Do I really need to brush my pet’s teeth?

Do I really need to brush my pet’s teeth?

Does your dog’s breath smell like death? Does your cat drop food out of her mouth when eating? These are classic signs that your pet’s teeth might be in poor condition. Now that Pet Dental Month has come to a close, now is the perfect time to get started.

Since the onset of Covid-19, we more of us are at home working. This has given us time to see and sometimes smell what is going on in our pet’s mouth. For some of us, it has been a rather rude and smelly awakening. Pet parents around the world are starting to realize their pets need their teeth brushed!

In a recent Q & A with Dr. Dia McPherson-Hurt from Tuskawilla Oaks Animal Hospital in Oviedo, we had to get the skinny on just how important it is for pet parents to pay attention to and take preventative measures to make sure their pet’s teeth are in good condition.

WPPC: When should pet owners begin attempting to brush their pet’s teeth?

Dr. McPherson-Hurt: I recommend starting this process when puppies or kittens are young and still have their baby teeth, typically between 10-13 weeks old.  This is an ideal period of time to expose our young pets to new things like other animals, people, car rides, etc. without them becoming fearful.  So although they will lose their baby teeth, it’s still a good time to get them acclimated to brushing their teeth as well.

WPPC: How often should pet owners brush their pet’s teeth and is that a different answer for different kinds of pets?

Dr. McPherson-Hurt: I will speak on dogs and cats because that is what I primarily work with although every animal needs dental care, from guinea pigs to horses.  All animals are capable of developing dental disease, even our wildlife in zoos and in the their natural environment.   This is why dental care is one of the primary concerns for zoo/exotic veterinarians.

As far as our small companion animals are concerned, daily brushing is the gold standard but I have found that at least 3 times a week may be sufficient for those of us who may forget to do it daily (like me!)  I always remind owners to compare themselves to their pets.  Humans are supposed to brush twice a day every day to have optimum oral health so imagine if we never brushed and how disgusting our mouths would get.  All of us would have really bad dental disease and would be in a significant amount of pain.  I recommend trying different flavors of toothpaste to see which one your pet likes the best.  There are minty flavors but there are also meaty flavors like chicken or fish for our feline friends.  I know that sounds gross for toothpaste but the point of the paste is to remove bacteria from the surface of the tooth, not necessarily “fresh breath” that we look for as humans.  Focus on the outer portions of the teeth and be gentle when brushing. Most pets are not going to allow you to brush the inner or occlusal surfaces.   You can use a regular toothbrush or a “baby toothbrush” (the rubber ones you put on your finger).  The toothpaste should be fluoride free and foam free since our pets can’t spit it out.  Dental treats, chews, and water additives may be beneficial as well.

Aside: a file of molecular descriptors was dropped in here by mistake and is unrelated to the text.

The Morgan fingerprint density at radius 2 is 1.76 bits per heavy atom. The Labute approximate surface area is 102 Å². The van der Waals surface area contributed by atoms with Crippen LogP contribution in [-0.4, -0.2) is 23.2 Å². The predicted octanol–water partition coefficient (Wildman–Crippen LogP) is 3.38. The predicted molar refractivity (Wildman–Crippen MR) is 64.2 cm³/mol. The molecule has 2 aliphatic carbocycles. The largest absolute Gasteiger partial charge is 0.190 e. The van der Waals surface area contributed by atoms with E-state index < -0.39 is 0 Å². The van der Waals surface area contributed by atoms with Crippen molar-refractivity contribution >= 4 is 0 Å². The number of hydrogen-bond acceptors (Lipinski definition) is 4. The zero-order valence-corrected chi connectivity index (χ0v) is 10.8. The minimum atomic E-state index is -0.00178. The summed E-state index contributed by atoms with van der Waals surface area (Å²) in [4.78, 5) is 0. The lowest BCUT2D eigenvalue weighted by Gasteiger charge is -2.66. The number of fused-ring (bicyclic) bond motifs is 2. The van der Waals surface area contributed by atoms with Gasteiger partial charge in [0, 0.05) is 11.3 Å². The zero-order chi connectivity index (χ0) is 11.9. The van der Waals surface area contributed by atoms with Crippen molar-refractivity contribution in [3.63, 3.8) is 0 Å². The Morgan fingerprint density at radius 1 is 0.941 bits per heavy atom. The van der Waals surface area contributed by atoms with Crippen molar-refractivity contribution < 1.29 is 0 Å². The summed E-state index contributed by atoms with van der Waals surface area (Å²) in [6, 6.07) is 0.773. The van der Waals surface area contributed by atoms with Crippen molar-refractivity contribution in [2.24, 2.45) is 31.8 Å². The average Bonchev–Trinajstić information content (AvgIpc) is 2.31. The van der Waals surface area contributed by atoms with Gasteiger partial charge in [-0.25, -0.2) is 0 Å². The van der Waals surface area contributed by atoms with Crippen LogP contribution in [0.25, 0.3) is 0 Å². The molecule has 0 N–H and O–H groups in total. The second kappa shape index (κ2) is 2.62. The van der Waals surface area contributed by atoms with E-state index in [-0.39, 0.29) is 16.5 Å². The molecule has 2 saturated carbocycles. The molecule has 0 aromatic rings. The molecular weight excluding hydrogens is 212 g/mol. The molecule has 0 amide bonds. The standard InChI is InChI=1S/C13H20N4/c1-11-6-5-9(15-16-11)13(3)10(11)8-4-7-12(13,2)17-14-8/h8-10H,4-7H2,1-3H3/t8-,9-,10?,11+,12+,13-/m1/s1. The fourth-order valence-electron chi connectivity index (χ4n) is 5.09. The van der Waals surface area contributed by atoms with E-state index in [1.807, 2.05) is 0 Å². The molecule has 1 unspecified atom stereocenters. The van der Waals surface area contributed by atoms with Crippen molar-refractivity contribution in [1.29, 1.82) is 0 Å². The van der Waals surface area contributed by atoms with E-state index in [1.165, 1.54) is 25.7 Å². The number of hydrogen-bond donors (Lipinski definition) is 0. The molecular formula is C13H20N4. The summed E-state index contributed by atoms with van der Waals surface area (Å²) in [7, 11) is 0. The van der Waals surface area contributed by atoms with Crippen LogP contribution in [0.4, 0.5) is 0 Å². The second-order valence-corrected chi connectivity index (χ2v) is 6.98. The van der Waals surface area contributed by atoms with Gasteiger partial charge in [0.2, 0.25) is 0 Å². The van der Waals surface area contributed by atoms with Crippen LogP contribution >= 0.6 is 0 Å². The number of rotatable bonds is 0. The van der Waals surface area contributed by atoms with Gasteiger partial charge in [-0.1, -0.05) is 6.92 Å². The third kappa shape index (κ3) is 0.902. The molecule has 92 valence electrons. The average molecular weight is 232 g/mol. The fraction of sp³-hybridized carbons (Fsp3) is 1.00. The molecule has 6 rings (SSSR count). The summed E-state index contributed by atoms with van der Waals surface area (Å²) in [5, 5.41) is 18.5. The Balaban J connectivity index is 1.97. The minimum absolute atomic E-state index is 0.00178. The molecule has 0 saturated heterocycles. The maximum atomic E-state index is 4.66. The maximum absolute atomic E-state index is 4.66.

WPPC: What is the long term effect of not brushing your pet’s teeth?

Dr. McPherson-Hurt: Horrible dental disease which can lead to pain, tooth loss, abscesses and the possibility of oral bacteria spreading to other places in the body.  Even when owners take really good care of their pets teeth we usually still clean their teeth periodically.  Sometimes there is dental disease below the gum line at the root that you can’t see just by looking at the teeth superficially.  A dental prophylaxis every few years is a good idea to get a full picture of your pet’s oral health.  This is done under a safe anesthetic protocol tailored to your pet.  Dental x-rays are taken to assess for any changes with the roots of the teeth. We check for any oral masses or abnormalities and then the teeth are scaled and polished just like when a person goes to the dentist.  If a good dental regimen has happened at home the hope is that no teeth will need to be extracted, BUT if there is a significant amount of bone loss causing a loose tooth then it’s best to remove the diseased tooth.

We do NOT recommend anesthesia free dentals for several reasons.  Please visit the website of the American Veterinary Dental College to learn more about why anesthesia free dentals are NOT advised at afd.avdc.org.  This website also has other resources for owners about dental health for pets.

It is clear that pet parents must be proactive in the dental health of their cherished pets. Each February, Winter Park Pet Concierge tries to lend a helping hand to local veterinary hospitals, groomers and play camps by donating toothbrushes so that they can be given out pet parents. It is one way that we contribute to the communities we serve.

cat & dog

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